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2003 Ultra Classic

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In 1969 I bought my first motorcycle. I needed one for my primary transportation so that Judy could use our VW Beetle for her transportation. I was serving active duty in the Navy, stationed at Homestead A.F.B. in Homestead, Florida.. That first bike was a Honda "Trail 90". The T-90 was a fun little bike, but horribly unreliable and really not intended for road riding. I spent many hours, stranded in the Everglades south of Homestead as I drained water from the gas tank, dried water off the ignition, and dried water out of the air cleaner. You see, it rains (buckets) every afternoon in the rainy season in South Florida. It didn't take long before I wanted a bigger, better bike.

My next motorcycle was a Honda 175. I traded in and bought it brand new for about $425 from Homestead Cycle in mid 1969. The Honda 175 was a huge move up in size and performance. I didn't keep the '175 long, though. I was hooked and wanted a bigger bike.. Through the purchase of the '175 at Homestead Cycle, became friends with the owner, Ben Weinbaum; which matured into my employment there. At first my work was a minimal part time job, but my shift work in the Navy allowed me to work full 40-hour weeks at the Honda shop. My duties started with bicycle assembly and motorcycle make-ready, graduating over the 15 months of employment there to my final job as engine and transmission rebuild. My mechanical skills increased and I was proud of my reputation as a top Honda mechanic in the area.

While I worked at Homestead Cycle, I saved money for that bigger bike. The Honda CB-350 was in my sights. I put my '175 up for sale within a few months. When the '175 sold, I immediately put in the order for a red and white Honda -350. List price was about $800 at the time, but Ben let me buy mine at cost. The new bike cost Judy and me $675.00. That was a lot of money in 1970. I remember the day it arrived and we un-crated it at the shop. In 1970, the Honda CB-350 was the 2nd biggest motorcycle Honda made, 2nd only to the Honda 450. I put 18,000 miles on that Honda 350. When I departed the Navy and reluctantly sold it for $625.00 to a Navy Lieutenant that had just arrived at the base. It was as perfect as a used bike could be, never scratched or dinged and perfectly maintained. I wonder where it is now. Judy and I came back to Dallas in November of 1971 motorcycle-less.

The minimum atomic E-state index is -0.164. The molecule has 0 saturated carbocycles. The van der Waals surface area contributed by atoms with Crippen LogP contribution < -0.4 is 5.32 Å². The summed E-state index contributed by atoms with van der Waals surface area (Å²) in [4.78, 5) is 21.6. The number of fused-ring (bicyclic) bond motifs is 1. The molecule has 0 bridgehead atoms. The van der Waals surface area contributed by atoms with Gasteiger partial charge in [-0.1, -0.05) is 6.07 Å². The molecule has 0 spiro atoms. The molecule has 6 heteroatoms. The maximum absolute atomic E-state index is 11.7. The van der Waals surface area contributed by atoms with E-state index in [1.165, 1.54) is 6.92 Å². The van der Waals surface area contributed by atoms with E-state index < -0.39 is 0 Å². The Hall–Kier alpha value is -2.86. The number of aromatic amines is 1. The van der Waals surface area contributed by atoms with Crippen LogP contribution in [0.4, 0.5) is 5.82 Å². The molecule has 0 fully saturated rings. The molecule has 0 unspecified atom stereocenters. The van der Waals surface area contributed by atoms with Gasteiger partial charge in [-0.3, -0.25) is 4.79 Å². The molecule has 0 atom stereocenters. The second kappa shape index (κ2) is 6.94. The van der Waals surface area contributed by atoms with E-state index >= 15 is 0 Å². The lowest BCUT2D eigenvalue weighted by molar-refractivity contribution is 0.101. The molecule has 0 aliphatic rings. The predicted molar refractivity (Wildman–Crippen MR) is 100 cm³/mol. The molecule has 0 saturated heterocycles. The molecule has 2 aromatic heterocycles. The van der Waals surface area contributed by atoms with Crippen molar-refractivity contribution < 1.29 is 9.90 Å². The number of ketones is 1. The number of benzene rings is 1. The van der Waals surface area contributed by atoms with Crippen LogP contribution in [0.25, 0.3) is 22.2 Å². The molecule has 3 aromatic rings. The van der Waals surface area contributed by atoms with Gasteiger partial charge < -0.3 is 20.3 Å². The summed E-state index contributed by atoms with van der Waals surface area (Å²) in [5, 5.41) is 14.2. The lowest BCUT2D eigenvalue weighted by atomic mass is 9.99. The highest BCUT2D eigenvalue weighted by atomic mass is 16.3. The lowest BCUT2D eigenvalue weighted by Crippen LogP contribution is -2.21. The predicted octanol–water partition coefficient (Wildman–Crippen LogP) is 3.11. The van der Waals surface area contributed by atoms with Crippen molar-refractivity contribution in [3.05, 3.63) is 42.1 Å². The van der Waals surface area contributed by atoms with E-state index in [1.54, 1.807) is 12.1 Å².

We stayed without motorcycle for the next 33 years as we built a small home, raised a family, went back to college, earned a living, sold the house and built another, sent our kids to school, etc. etc. etc. A lot of life passed in those 33 years.  Sure, all this time I remembered the feeling of acceleration, freedom, and wind in my face, but the urge to buy another bike was kept in the background. I pursued other hobbies and sports and life went on. That is, until May of 2003. One afternoon I entered a Harley Davidson dealership on a lark, just to look at the bikes. That very afternoon, I was the proud owner of a 2003 HD Dyna Wide Glide. I thought to myself, "Look at me, I'm riding a Harley!"

At the time of the purchase, I wasn't aware of the meaning of owning a Harley. It didn't take long to learn that there are "motorcycles" and then there are "Harleys". (Just ask any Harley owner.) It didn't take long before I wanted to make my Dyna Wide Glide unique. The Wide Glide is Harley's "factory chopper" with its skinny 21" front wheel, pegs instead of floorboards, small headlight, and medium ape-hanger handlebars. I wanted my bike to be more like the Harley Fat Boy or Heritage model, but with the exposed rear springs and the Twin-Cam 88 carbureted engine. Soon, I had transformed my "Wide Glide" was into a one-of-a-kind "Dyna Fat Glide" with fat custom front wheel and fender, floorboards, custom rear fender, and finally a custom paint job by RH Painting in Garland.. I ride it with pride!